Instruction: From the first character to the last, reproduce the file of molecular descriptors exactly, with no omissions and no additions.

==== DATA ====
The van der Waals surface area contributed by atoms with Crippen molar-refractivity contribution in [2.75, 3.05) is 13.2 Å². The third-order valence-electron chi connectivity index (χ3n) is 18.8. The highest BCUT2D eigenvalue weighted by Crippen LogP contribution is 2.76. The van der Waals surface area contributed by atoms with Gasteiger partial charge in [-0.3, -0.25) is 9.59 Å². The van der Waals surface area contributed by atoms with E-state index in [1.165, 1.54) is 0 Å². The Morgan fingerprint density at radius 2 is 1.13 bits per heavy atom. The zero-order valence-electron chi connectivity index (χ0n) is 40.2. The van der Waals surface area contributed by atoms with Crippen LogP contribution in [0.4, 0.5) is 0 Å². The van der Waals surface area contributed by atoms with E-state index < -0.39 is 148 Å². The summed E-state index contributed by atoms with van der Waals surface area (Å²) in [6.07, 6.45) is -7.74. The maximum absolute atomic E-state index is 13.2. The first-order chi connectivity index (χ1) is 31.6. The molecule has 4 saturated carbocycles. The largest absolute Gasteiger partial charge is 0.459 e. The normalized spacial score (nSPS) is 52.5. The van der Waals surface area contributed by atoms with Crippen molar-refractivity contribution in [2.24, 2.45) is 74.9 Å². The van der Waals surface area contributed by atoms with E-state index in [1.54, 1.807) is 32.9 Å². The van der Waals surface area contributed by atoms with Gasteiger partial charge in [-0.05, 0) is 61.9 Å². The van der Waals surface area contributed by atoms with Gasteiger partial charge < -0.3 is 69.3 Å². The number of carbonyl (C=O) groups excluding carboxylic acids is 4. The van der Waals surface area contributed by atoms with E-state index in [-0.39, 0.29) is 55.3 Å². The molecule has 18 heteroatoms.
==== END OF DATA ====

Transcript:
The van der Waals surface area contributed by atoms with Crippen molar-refractivity contribution in [2.75, 3.05) is 13.2 Å². The third-order valence-electron chi connectivity index (χ3n) is 18.8. The highest BCUT2D eigenvalue weighted by Crippen LogP contribution is 2.76. The van der Waals surface area contributed by atoms with Gasteiger partial charge in [-0.3, -0.25) is 9.59 Å². The van der Waals surface area contributed by atoms with E-state index in [1.165, 1.54) is 0 Å². The Morgan fingerprint density at radius 2 is 1.13 bits per heavy atom. The zero-order valence-electron chi connectivity index (χ0n) is 40.2. The van der Waals surface area contributed by atoms with Crippen LogP contribution in [0.4, 0.5) is 0 Å². The van der Waals surface area contributed by atoms with E-state index < -0.39 is 148 Å². The summed E-state index contributed by atoms with van der Waals surface area (Å²) in [6.07, 6.45) is -7.74. The maximum absolute atomic E-state index is 13.2. The first-order chi connectivity index (χ1) is 31.6. The molecule has 4 saturated carbocycles. The largest absolute Gasteiger partial charge is 0.459 e. The normalized spacial score (nSPS) is 52.5. The van der Waals surface area contributed by atoms with Crippen molar-refractivity contribution in [2.24, 2.45) is 74.9 Å². The van der Waals surface area contributed by atoms with E-state index in [1.54, 1.807) is 32.9 Å². The van der Waals surface area contributed by atoms with Gasteiger partial charge in [-0.05, 0) is 61.9 Å². The van der Waals surface area contributed by atoms with Gasteiger partial charge < -0.3 is 69.3 Å². The number of carbonyl (C=O) groups excluding carboxylic acids is 4. The van der Waals surface area contributed by atoms with E-state index in [-0.39, 0.29) is 55.3 Å². The molecule has 18 heteroatoms.